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SANTA CLARA -#8212; For a guy with a bum leg, Carlos Rogers looked pretty spry as he strode across the 49ers' team parking lot Tuesday. The veteran cornerback declined to stop for interviews, other than to toss an answer over his shoulder when an Associated Press reporter asked him if he'd play against the Carolina Panthers on Sunday.

"I think so," Rogers said, "I've been running."

And so begins another episode of As the Secondary Turns, one of the few cliffhangers here in the land of the 49ers, a team that looks highly stable in the 2013 postseason. Rogers missed the Niners' first-round victory over the Green Bay Packers with a strained hamstring after being listed as questionable for the game.

That a player with a balky hamstring would be a game-time scratch in single-digit temperatures is no shock, nor was San Francisco's starting cornerback tandem in Rogers' absence -#8212; Tarell Brown and Tramaine Brock. The surprise was Brown's replacement at nickel back. It was not Eric Wright, who had seemed like the logical candidate, but Perrish Cox, who re-signed with the 49ers on Dec. 30.

Asked whether he expected heavy playing time at Green Bay, Cox answered: "Oh, I had no clue, no clue at all. I think that's the most snaps I've played since preseason."

It certainly wasn't the way Wright, the San Francisco native, envisioned the game developing.

"Obviously it was disappointing, but playing this game you know how it goes," said Wright, a seven-year vet in his first season with the 49ers. "Sometimes things happen, and you try your best to fight through that type of adversity. I think that's what the game is all about."

Wright's adversity, like Rogers', was a tight hammy. He suffered his strain in practice last week and was also questionable for the Packers, though he insisted he could have gone.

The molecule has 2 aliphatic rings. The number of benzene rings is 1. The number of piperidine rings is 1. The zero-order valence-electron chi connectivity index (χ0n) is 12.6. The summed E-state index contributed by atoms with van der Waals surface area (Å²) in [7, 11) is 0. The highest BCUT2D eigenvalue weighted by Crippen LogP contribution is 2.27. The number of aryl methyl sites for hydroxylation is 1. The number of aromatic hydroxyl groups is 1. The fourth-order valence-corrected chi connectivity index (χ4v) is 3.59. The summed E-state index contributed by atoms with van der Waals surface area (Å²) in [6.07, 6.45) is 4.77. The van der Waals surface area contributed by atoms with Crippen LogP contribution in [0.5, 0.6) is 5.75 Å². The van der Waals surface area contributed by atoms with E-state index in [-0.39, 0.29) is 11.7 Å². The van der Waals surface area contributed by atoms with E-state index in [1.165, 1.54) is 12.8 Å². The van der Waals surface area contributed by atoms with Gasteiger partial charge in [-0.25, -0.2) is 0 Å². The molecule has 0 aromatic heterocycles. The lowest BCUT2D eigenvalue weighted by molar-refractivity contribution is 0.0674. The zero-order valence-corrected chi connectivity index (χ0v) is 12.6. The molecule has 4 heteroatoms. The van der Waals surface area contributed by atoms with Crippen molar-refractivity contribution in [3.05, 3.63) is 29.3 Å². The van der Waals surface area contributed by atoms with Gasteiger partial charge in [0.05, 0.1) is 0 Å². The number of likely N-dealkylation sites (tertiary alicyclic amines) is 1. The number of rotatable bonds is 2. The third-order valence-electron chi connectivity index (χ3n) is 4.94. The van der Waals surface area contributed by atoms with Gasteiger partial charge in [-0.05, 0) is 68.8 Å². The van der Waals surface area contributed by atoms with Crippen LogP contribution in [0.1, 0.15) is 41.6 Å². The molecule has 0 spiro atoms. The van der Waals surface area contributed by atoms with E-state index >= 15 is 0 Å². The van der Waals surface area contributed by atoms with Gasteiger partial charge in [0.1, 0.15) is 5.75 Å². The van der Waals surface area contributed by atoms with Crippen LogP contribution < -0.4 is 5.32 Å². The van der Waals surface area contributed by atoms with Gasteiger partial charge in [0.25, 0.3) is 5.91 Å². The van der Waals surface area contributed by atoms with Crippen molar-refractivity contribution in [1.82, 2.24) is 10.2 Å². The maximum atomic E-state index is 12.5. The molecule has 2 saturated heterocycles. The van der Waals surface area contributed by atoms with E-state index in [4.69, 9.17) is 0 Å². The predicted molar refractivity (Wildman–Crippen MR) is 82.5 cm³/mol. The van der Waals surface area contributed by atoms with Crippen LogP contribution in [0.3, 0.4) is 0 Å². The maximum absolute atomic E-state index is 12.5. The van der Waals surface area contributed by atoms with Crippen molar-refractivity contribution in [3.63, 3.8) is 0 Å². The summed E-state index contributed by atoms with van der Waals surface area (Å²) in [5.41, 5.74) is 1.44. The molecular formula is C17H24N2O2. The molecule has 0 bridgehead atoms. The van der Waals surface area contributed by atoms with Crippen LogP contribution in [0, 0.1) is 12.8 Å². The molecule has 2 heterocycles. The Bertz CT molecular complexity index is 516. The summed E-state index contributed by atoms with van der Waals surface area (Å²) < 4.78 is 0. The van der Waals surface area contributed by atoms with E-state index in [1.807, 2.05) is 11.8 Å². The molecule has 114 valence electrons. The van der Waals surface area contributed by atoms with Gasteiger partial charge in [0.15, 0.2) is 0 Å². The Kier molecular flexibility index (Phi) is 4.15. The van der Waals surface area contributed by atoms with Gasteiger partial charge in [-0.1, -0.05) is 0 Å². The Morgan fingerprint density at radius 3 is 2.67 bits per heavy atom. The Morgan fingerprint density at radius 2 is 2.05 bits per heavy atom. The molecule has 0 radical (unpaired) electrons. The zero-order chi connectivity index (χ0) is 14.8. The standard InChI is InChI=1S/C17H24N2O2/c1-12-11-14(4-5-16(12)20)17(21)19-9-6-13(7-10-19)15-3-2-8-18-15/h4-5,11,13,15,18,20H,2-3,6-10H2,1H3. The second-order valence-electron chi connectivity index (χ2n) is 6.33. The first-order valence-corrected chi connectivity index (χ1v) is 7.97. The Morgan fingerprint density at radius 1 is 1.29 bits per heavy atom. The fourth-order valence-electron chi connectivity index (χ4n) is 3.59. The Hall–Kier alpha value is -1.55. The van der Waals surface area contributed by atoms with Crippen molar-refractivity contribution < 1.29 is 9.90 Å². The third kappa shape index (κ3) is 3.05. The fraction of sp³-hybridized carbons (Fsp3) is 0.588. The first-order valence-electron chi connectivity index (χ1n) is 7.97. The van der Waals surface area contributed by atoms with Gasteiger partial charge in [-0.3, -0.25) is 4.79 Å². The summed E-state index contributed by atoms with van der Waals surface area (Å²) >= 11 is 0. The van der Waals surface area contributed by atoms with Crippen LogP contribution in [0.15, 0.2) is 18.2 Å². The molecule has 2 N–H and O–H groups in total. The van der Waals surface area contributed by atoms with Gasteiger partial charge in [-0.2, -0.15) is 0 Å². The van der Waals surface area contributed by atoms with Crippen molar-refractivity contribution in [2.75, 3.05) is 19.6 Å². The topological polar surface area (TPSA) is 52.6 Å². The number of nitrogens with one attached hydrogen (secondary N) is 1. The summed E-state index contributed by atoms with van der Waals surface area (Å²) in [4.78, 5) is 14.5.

"Yeah, I was ready to play," Wright said.

He played zero snaps on defense, though he did get in for five plays on special teams. Was it the injury that kept him on the sidelines, or did the 49ers coaching staff simply have more confidence in Cox?

"It really wasn't my decision, so that's something that you have to ask somebody else," Wright said. "But obviously I think if you do have a hamstring injury like that, it's a little hard to get warm and stay warm."

For Cox, the busy day at Lambeau Field was just the latest twist in a season paved with sharp turns. He looked like a solid backup DB and special-teamer for the 49ers when the campaign began, but the team waived him Nov. 12, eight days after they activated Wright from the Reserve/Non-Football Injury list.

The rival Seahawks signed Cox on Nov. 26, the same day the NFL announced that Seattle cornerback Walter Thurmond had been suspended four games for violating the league's drug policy, but they released Cox just 24 hours later.

The Seahawks signed him again on Dec. 11, the day safety Jeron Johnson went on Seattle's injured reserve, and released him again Dec. 27, when Thurmond returned from his suspension. The 49ers re-signed Cox on Dec. 30.

Oh, and somewhere in the midst of all that, Cox celebrated the birth of his first child, daughter Carter, in Fort Worth, Texas.

"I tell everybody it's been the craziest two months ever in my life," Cox said. "Back and forth to Seattle. Had to have my little girl Nov. 29. And coming that Friday when I got released (by Seattle the second time), my agent had called me and told me (the 49ers) had already contacted me right after I went across the waivers. I knew I was coming back before anyone else did. But I didn't have no clue I was playing that much."

Cox practiced as the dime back for most of last week, and figured that would be his role against the Packers. Instead, he played 62 defensive snaps as the nickel, against an opponent that virtually lives in three-receiver sets.

And the San Francisco secondary, which had looked shaky in its final two regular-season games, came up big, holding Green Bay quarterback Aaron Rodgers to 177 passing yards, his lowest output in nine career postseason starts.

This week, Cox expects to practice at nickel back, though he is likely to be bumped to the dime if Rogers can play. The Carolina Panthers also play a lot of three-receiver sets, perhaps more so if star wideout Steve Smith returns from a sprained knee ligament for Sunday's game.

"Coach told me I had to come in early and get more film in, so he just told me be prepared for anything," Cox said. "And after the Green Bay game, I will be prepared for anything."

You can reach Staff Writer Phil Barber at 521-5263 or phil.barber@pressdemocrat.com.